Threesome (after Kathy Fish)

1.

The old woman lay by the side of the road, dabbing her cheeks with a tissue. A girl walking past her on the sidewalk asked if she needed help. I’m just resting here in my hammock, trying to beat the heat, the old woman said. The girl, dressed in black shoes, black stockings and skirt and sweater, said that’s not a hammock, that’s a shallow ditch. She stepped off the sidewalk and stood looking down at the old woman. At the edge of the road, a police car pulled up and stopped next to the curb, flashers flashing.

Fredrika, the old woman said to the girl. Is that you?

I’m not Fredrika.

The officer got out of his car, shaded his eyes against the bright sun. Latched to the back of his belt, his handcuffs jingled. 

Officer, the old woman said, this is Fredrika. I taught 52 years at Woodland Elementary. She was one of my best students. She patted perspiration on her forehead. The girl turned to the cop and said, My name’s not Fredrika. 

The officer stepped down into the grassy ditch, into the inviting shade of a large maple tree. He remembered the cool fruit drinks his grandmother poured from a blue ceramic pitcher years ago. Is this your house, ma’am? Do you know what day it is? 

The old woman smiled and said no, and yes, it was Independence Day. 

When they stood her up, the cop thought if they let her go she might liquify, she might just melt into a puddle on the ground. They helped her to the police car. Am I under arrest? the old woman said. Are you arresting me? I know my rights.

Be still now, the officer said. I’m taking you in.  

2.

An old woman lay in a shallow ditch by the side of the road, dabbing her cheeks with a tissue. Can you help me, she said, motioning to a girl walking by on the sidewalk. The girl, dressed in black shoes, black stockings and skirt and sweater, was listening to Alice in Chains on her phone. She plucked out an earbud and said, What? The old woman waved her tissue, a distress signal. I can’t get up from here, she said. The girl stepped off the sidewalk and stood looking down at the old woman. At the edge of the road, a police car pulled up and stopped next to the curb, flashers flashing.

Mrs Foulds, the girl said. Is that you?

Mrs. Lorene Foulds, yes. I taught 52 years at Woodland Elementary. Were you one of my pupils?

The officer got out of his car, shaded his eyes against the bright sun. Latched to the back of his belt, his handcuffs jingled. 

You were the meanest teacher I ever had, the girl said. You pulled my hair and called me dumb. The girl grabbed the woman’s tissue, wadded it up, and threw it in the street. Help me, officer, the old woman said, this girl pushed me down, she tried to steal my purse. 

The officer stepped down into the grassy ditch, into the inviting shade of a large maple. He heard a staticky chir coming from the girl’s earbuds and asked her to please shut the music off. He held out a hand and said let’s get you back on your feet, Mrs. Foulds.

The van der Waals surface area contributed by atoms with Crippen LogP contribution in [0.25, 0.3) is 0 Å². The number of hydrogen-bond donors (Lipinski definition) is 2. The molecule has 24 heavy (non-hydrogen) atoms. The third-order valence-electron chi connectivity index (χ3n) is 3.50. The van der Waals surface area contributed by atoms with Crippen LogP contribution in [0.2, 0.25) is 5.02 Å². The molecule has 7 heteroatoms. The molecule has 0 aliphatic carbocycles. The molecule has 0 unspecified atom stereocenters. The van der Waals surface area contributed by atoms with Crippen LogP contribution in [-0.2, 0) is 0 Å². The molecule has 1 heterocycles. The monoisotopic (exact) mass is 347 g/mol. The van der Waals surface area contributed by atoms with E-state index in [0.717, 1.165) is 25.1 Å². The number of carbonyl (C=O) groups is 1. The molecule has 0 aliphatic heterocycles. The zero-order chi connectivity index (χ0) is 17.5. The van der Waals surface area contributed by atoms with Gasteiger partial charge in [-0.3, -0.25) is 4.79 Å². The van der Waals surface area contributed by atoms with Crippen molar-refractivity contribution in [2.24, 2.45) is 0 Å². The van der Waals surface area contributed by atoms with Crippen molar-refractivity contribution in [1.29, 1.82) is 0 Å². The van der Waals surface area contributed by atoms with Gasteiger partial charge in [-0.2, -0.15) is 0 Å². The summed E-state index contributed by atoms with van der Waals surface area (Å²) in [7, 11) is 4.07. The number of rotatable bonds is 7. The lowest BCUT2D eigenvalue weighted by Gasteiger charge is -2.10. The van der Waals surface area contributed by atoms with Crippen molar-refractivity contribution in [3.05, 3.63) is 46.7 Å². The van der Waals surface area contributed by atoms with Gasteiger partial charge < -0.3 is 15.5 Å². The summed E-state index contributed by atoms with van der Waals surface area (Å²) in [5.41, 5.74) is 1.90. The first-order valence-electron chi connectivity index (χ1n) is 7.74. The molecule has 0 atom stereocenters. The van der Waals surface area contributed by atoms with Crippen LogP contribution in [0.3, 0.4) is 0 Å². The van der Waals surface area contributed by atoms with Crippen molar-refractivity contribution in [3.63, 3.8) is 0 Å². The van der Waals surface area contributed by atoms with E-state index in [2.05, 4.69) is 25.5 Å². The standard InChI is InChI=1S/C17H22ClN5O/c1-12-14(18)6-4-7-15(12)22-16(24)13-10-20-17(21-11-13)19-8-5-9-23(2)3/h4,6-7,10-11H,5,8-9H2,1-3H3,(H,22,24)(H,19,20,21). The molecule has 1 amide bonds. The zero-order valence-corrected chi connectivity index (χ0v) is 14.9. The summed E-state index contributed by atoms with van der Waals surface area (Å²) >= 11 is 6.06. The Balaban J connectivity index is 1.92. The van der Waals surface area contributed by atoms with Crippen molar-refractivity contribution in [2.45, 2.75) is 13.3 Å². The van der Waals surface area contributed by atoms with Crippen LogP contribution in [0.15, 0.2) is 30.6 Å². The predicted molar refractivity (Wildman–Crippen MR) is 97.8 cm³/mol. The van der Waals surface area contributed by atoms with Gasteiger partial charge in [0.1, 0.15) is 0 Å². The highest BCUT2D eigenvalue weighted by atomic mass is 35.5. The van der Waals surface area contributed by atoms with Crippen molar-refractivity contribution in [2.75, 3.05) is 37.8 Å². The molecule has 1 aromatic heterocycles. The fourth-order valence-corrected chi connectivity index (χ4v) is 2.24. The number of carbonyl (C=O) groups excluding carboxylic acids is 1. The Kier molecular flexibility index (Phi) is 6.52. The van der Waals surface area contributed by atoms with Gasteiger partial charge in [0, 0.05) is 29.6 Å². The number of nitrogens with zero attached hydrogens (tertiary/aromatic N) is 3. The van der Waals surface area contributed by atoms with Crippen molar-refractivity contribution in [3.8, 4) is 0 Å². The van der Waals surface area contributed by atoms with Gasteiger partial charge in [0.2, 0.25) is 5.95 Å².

The old woman smiled and said Happy Independence Day, Officer Jules. 

When he stood her up, she clung to the cop’s hand, her long painted red nails sinking into his skin. Arrest that girl, the old woman said. A law-abiding citizen can’t even walk down the street these days. 

She’s lying, the girl said. You got no proof.

Be still now, the officer said. Both of you.

3.

An old woman lay in a shallow ditch by the side of the road, dabbing her cheeks with a tissue. Can you help me, she said, motioning to a girl walking by on the sidewalk. The girl, dressed in black shoes, black stockings and skirt and sweater, was listening to “Bleed the Freak” by Alice in Chains on her phone. The old woman said, Why look at your face. It’s full of holes. The girl stepped off the sidewalk and stood over the old woman. At the edge of the road, a police car pulled up and stopped next to the curb, flashers flashing.

Mrs Foulds, the girl said, is that you?

Mrs. Lorene Foulds, yes. I taught 52 years at Woodland Elementary. You have a ring in your nose.

The officer got out of his car, shaking his head in disgust. Latched to the back of his belt, his handcuffs jingled. 

You were the meanest teacher I ever had, the girl said. You slapped Hannah Conway’s face.  You smashed Randy Nevers’ mouth into a drinking fountain and broke his teeth. The girl grabbed the woman’s tissue, wadded it up, and threw it in the grass. Help me, Officer Jules, the old woman said, this girl is using bad language, she assaulted me. 

The officer stepped down into the grassy ditch, into the inviting shade of a large maple. He heard a staticky chir coming from the girl’s earbuds and nodded his approval. What’re we up to now, Mrs. Foulds? 

The old woman opened her purse and pulled out another tissue. The girl grabbed it, wadded it up, and threw it in the grass. The officer held out his hand.  Will you come with me, please, miss?

I thought I taught you better, the old woman said. She pulled another tissue from her purse. I taught you better.

The officer and the girl got into the squad car. His radio squawked as he called for backup, then drove away, the siren screaming.

2 Comments

  1. Wow, everyone’s own perspective.

  2. katcunning says:

    Fascinating, Rick. Made me think of both a Zen story & of Kurosawa’s “Rashomon.” You are becoming ever more philosophical.

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